As a teenager, long before I learned Costentenus' name, let alone his ethnicity, I once saw a full color 4x6 square-foot original poster of this man in an exhibit. It was stunning. All one saw was Costentenus' back, with his arms on his hips and his face in profile. With the proud words “Greatest Show on Earth” as a banner, Barnum's name and all the rest, this poster was valued at more than $250,000 - at that time. 

While many legends and P.T. Barnum publicity “hokum” still surround Captain Costentenus' career, it is generally accepted that this Greek was the first person to consciously decide to get his entire body completely tattooed for the sole purpose of being an attraction. This decision, once he was in Barnum's hands, made him world-famous. 

Emblematic of the Greek's standing in Barnum's productions, we need only note what took place on December 9, 1876 during the last performance of the season for the Greatest Show on Earth: “During the performance, Mr. P.T. Barnum presented a gold metal to the tattooed Greek, Captain Georges Costentenus, prefacing the presentation with a brief address, complimentary to the man, and describing the painful manner in which he became tattooed… The medal is two inches in diameter, and is valued at $200. It was manufactured by Tiffany & Company. On one side is engraved a portrait of the tattooed man, showing the animals (etc.) on his body, and on the other side is the following inscription: 'Presented by P. T. Barnum to Capt. Georges Costentenus, in recognition of his honorable conduct and gentlemanly deportment during a two years' successful engagement. New York, 1877.' ”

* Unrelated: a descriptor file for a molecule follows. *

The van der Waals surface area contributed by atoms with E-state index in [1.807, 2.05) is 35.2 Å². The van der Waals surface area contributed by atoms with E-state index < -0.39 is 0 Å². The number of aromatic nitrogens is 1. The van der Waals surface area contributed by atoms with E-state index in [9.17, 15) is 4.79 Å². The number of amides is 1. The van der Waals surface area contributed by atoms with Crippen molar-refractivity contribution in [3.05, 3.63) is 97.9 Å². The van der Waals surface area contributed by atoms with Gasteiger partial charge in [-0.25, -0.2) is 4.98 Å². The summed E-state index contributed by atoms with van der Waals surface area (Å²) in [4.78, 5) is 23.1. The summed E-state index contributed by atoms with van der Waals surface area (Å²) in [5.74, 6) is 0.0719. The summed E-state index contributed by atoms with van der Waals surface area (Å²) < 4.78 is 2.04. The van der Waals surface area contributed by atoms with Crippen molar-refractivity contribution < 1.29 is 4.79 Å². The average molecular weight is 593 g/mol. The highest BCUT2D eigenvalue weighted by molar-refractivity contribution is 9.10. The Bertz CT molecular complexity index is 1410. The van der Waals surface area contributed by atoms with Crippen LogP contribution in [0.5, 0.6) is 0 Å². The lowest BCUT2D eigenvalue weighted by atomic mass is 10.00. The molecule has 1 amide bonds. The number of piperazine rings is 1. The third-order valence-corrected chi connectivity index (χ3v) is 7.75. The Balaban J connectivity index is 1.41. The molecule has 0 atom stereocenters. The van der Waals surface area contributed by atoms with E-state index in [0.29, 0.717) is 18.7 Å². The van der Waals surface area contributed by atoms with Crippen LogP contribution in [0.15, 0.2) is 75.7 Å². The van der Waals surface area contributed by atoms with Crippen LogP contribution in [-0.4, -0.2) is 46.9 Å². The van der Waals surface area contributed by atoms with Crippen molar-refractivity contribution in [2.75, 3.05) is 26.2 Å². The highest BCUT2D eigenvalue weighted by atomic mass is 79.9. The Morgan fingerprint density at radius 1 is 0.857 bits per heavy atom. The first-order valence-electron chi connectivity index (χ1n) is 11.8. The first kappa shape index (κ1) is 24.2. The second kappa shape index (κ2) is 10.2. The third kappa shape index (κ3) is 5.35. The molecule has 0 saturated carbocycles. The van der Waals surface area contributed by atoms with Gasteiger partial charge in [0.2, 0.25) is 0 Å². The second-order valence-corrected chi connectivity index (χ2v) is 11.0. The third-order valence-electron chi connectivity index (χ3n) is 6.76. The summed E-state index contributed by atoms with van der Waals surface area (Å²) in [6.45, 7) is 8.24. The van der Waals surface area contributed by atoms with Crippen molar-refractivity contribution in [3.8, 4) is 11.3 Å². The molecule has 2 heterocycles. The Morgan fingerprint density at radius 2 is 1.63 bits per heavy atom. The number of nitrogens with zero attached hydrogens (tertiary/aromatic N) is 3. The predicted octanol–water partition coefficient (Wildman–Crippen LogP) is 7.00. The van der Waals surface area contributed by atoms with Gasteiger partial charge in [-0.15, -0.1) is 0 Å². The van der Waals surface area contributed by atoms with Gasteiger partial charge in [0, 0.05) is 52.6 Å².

To place this event within its wider historical context, 1876 was the country's centennial and a year of elaborate public celebrations. 1876 was also the year of the battle of Little Big Horn, which had occurred on June 25. News of the massacre was not released to the general public until after July 4 so as not to spoil the Centennial observance.

Still, exactly how prominent was Captain Costentenus? By October 23, 1881 no less a source than the New York Times opines that concerning “Captain Costentenus, the tattooed man… anybody in the country who has not seen him must live far in the backwoods.”

Contributing to the Greek's notoriety were the various editions of his booklet, “The True Life and Adventures of Captain Costentenus, the Tattooed Greek Prince (Popular Pub Co., New York: 1881).” Undoubtedly a total fabrication, copies of this booklet are still to be found at the Princeton, Harvard and British Museum Libraries. The contemporary availability of this booklet is due to the fact that, during the Greek's career, the volume always experienced “good sales (”